Young people urged to break out of the digital doldrums

Woman with tablet showing friend the screen. | Newsreel
Screen teens: Physical exercise is on the decline. | Supplied

Young people are being urged to re-embrace physical exercise and real social interaction to avoid losing motor skills and the ability to positively interact with others.

Police Citizens Youth Club (PCYC) Chief Executive Officer Phil Schultz said children and young adults needed variety in their lives. Their obsession with digital devices and screen-based socialisation risked undermining their broader life skills.

“A lot of young people are missing out on exercise and positive face-to-face engagement with others and that impacts their motor skills and coordination, their learning ability and often their behaviour,” Mr Schultz said.

“We also see the importance of this generation having something real and interesting to do, feeling like they truly belong somewhere and having positive role models.”

This month, the PCYC is celebrating its 75th anniversary and Mr Schultz believes the services provided by the clubs in partnership with the Queensland Police Service are needed more than ever.

The PCYC is not directly funded by government so it relies on other income sources, including gym membership for adults, to continue its work.

To that end, this month the PCYC is using its 75th birthday celebrations to launch a new state-based lottery to help boost its fund-raising efforts. The lottery will have a distinctive Queensland look-and-feel, and tickets will be available in clubs in online.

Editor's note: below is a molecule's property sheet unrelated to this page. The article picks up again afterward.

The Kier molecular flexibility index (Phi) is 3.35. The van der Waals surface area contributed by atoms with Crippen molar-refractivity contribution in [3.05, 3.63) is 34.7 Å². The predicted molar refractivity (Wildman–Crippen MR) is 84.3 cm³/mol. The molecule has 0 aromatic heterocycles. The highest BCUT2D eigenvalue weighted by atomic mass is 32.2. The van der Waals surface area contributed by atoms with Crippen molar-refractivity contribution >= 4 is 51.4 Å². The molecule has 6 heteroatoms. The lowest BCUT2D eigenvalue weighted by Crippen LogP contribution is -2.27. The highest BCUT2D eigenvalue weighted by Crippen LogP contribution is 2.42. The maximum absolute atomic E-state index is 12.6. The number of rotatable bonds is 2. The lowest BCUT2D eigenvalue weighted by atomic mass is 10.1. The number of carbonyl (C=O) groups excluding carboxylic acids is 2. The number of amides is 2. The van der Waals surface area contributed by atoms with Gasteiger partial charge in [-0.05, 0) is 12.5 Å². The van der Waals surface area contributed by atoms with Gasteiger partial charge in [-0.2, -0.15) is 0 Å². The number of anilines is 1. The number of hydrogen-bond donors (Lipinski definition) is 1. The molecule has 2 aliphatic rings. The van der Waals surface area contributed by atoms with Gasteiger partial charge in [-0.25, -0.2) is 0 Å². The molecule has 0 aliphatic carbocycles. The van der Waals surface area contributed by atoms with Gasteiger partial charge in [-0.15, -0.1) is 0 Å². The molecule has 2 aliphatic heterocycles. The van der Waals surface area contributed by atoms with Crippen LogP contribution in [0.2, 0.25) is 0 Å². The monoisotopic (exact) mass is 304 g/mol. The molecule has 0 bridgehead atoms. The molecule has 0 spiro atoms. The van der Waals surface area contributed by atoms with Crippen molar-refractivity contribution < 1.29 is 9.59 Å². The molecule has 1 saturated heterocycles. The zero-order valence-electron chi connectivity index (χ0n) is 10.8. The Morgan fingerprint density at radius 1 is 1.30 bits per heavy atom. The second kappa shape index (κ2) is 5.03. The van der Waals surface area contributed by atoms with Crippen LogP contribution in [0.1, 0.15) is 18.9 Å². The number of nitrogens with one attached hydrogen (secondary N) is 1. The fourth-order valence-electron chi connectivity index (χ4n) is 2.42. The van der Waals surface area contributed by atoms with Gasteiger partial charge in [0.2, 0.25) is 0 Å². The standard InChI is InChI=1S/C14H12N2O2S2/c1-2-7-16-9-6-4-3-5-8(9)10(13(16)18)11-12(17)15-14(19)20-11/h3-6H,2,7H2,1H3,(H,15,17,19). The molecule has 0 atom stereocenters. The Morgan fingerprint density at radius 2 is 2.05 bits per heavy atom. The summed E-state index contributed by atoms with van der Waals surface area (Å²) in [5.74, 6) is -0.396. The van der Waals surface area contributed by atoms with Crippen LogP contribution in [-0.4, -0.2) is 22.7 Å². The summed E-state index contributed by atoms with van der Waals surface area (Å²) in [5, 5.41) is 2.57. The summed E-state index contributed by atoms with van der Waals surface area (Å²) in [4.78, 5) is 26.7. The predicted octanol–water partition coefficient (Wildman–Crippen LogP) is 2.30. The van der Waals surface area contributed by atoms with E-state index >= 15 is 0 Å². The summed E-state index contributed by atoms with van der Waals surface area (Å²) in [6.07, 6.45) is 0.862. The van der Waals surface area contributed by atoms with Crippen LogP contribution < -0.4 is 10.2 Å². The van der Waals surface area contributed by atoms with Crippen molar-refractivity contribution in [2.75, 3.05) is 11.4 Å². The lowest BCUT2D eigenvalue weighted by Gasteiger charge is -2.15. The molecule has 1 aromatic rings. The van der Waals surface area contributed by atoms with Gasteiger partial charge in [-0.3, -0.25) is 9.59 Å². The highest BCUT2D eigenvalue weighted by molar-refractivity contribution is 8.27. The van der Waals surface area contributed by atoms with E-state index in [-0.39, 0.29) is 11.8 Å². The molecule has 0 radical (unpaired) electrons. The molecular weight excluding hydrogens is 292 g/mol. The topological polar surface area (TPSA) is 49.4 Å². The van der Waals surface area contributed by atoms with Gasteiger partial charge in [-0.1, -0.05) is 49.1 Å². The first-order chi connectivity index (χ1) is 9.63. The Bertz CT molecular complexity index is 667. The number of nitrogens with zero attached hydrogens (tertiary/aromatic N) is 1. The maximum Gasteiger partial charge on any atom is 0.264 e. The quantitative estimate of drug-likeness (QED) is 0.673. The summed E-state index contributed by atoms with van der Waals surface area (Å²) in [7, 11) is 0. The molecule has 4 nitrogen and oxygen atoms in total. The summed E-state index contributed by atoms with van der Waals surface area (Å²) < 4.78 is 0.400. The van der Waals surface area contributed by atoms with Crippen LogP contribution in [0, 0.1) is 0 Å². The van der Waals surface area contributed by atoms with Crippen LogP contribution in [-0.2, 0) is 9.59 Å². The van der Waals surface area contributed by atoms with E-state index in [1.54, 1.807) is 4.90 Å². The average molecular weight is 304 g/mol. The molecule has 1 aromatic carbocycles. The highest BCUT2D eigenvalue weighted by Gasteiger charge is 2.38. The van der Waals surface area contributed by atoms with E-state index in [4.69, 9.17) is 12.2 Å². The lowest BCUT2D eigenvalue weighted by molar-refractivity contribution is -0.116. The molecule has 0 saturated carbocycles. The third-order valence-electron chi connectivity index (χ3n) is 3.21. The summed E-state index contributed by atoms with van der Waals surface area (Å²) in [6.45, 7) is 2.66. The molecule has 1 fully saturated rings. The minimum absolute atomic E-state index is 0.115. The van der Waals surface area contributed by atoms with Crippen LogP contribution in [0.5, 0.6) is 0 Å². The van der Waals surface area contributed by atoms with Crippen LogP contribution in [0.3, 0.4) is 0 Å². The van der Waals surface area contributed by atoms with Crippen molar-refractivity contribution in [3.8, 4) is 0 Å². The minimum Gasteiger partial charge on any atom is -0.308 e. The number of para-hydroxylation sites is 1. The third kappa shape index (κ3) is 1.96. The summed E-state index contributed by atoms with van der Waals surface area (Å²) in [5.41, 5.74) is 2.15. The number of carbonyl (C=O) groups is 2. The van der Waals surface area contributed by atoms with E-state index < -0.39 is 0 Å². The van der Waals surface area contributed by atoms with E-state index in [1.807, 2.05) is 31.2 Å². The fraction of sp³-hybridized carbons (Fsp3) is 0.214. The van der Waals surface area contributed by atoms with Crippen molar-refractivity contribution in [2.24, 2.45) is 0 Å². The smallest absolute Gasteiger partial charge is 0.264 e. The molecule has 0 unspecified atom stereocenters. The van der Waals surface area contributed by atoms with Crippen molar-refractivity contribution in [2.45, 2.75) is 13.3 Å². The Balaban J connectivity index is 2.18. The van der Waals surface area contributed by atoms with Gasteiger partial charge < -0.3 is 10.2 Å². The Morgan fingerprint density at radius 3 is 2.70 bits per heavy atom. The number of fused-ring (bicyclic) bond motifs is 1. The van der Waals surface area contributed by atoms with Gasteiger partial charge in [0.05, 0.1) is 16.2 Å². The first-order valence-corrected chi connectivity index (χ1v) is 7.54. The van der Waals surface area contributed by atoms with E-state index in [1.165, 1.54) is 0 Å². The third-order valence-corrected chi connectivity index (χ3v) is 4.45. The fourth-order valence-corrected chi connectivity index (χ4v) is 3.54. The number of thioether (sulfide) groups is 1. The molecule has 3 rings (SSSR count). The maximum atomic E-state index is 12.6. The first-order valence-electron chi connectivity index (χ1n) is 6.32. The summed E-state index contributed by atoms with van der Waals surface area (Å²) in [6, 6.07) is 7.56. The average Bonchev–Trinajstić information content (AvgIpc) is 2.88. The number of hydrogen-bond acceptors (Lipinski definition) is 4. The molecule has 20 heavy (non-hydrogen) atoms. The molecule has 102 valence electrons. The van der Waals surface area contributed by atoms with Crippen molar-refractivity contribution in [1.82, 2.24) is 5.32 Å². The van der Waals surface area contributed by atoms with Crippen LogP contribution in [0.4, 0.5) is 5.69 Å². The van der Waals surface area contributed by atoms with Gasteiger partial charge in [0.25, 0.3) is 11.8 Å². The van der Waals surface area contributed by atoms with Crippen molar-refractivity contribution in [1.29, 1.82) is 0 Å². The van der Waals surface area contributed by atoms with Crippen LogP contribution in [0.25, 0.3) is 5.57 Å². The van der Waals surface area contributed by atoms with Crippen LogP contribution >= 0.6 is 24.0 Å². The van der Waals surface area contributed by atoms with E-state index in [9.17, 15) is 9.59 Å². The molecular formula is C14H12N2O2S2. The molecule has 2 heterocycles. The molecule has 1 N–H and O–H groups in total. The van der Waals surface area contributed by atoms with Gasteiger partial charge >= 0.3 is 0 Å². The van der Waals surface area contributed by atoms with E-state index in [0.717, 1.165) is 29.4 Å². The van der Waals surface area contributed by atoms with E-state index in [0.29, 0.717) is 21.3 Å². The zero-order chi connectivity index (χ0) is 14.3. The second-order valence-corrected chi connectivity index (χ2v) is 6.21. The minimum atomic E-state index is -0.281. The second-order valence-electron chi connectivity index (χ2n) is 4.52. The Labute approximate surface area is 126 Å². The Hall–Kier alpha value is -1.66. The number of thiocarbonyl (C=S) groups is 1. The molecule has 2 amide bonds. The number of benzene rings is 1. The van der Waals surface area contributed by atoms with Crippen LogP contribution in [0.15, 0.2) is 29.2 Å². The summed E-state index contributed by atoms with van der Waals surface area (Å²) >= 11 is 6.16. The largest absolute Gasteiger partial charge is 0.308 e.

While the charity has traditionally targeted its programs mainly at the 12-24 age group, it is now extending its focus to younger age groups in the hope that more children can be set on a positive life path through earlier interaction.

Part of this push is the new Cadet Club, also launched this week, which aims to engage with children from a younger age to ensure they have strong community and interpersonal connections.

“The Cadet Club will have a strong emphasis on play, respect, and creating a safe space and sense of belonging,” he said. “It encourages children to adopt the elements of Learn, Empower, Achieve and Dream as the foundation of their development.”

The PCYC, which started in a humble shed at Lang Park (now Suncorp Stadium), delivers dozens of support programs at 56 clubs across Queensland. Nearly 100,000 Queenslanders are members, including 50,000 children, many of whom live in disadvantaged households.

The PCYC programs include coordinating volunteers to help teenagers without access to family help to reach the 100 hours of driving they need to secure a licence, renowned gymnastics, dance. boxing and martial arts programs, and leadership development.

They also provide out-of-hours care and various services aimed at supporting domestic violence victims. The organisation has a strong focus on supporting young people in indigenous communities, where the PCYC has long been a vital component of the social infrastructure.